De novo truncating mutations in ASXL3 are associated with a novel clinical phenotype with similarities to Bohring-Opitz syndrome
- Equal contributors
1 Human Genome Sequencing Center, Baylor College of Medicine, One Baylor Plaza, Houston, TX 77030, USA
2 Department of Molecular and Human Genetics, Baylor College of Medicine, One Baylor Plaza, Houston, TX 77030, USA
3 Max-Planck-Institute for Molecular Genetics, Ihnestraße, Berlin 14195, Germany
4 Department of Pediatrics, Baylor College of Medicine, One Baylor Plaza, Houston, TX 77030, USA
5 Texas Children's Hospital, 6621 Fannin, Houston, TX 77030, USA
6 Max-Delbrueck-Centrum für Molekulare Medizin, Robert-Rössle-Straße, Berlin, 13092, Germany
7 AI duPont Hospital for Children, 1600 Rockland Rd, Wilmington, DE 19803, USA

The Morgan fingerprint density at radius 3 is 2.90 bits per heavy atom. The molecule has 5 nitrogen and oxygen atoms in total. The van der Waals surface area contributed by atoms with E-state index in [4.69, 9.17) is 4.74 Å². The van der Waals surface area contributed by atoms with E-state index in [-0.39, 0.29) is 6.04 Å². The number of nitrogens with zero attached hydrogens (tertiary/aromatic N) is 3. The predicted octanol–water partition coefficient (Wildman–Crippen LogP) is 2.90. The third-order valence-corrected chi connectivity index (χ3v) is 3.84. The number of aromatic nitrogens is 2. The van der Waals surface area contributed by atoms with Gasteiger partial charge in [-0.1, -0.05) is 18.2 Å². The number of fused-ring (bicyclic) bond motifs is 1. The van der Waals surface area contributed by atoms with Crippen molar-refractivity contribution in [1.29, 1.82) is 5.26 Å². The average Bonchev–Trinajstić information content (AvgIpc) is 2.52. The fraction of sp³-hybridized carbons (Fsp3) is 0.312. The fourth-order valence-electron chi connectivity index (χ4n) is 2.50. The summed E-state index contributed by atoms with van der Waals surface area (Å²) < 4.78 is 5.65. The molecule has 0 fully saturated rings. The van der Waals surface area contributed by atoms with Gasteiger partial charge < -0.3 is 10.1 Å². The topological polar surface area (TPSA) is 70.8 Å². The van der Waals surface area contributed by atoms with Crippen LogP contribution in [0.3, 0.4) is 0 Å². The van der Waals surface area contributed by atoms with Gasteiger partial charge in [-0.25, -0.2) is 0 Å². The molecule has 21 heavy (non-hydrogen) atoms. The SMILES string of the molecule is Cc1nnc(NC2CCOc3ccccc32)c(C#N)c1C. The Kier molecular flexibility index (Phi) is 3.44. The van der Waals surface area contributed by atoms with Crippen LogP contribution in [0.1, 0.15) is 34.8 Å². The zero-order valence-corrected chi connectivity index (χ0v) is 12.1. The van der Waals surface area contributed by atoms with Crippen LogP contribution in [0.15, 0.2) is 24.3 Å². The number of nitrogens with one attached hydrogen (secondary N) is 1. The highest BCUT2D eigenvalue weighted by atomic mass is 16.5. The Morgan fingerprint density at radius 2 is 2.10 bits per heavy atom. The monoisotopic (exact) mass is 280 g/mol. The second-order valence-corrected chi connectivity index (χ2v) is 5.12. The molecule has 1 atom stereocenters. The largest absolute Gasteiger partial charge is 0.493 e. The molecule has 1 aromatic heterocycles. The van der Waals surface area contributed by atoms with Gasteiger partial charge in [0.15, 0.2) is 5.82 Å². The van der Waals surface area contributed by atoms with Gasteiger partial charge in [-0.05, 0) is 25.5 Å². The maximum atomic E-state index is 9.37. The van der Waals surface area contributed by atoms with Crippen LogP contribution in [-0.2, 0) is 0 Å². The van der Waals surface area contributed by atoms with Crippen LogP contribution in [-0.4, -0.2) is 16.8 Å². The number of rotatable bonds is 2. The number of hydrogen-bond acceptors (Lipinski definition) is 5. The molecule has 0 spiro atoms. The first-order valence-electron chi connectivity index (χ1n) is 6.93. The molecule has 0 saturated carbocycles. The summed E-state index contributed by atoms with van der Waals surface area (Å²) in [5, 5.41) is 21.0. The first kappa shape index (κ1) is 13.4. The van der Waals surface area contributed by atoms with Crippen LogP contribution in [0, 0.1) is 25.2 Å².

Genome Medicine 2013, 5:11 doi:10.1186/gm415Published: 5 February 2013
Molecular diagnostics can resolve locus heterogeneity underlying clinical phenotypes that may otherwise be co-assigned as a specific syndrome based on shared clinical features, and can associate phenotypically diverse diseases to a single locus through allelic affinity. Here we describe an apparently novel syndrome, likely caused by de novo truncating mutations in ASXL3, which shares characteristics with Bohring-Opitz syndrome, a disease associated with de novo truncating mutations in ASXL1.
We used whole-genome and whole-exome sequencing to interrogate the genomes of four subjects with an undiagnosed syndrome.
Using genome-wide sequencing, we identified heterozygous, de novo truncating mutations in ASXL3, a transcriptional repressor related to ASXL1, in four unrelated probands. We found that these probands shared similar phenotypes, including severe feeding difficulties, failure to thrive, and neurologic abnormalities with significant developmental delay. Further, they showed less phenotypic overlap with patients who had de novo truncating mutations in ASXL1.
We have identified truncating mutations in ASXL3 as the likely cause of a novel syndrome with phenotypic overlap with Bohring-Opitz syndrome.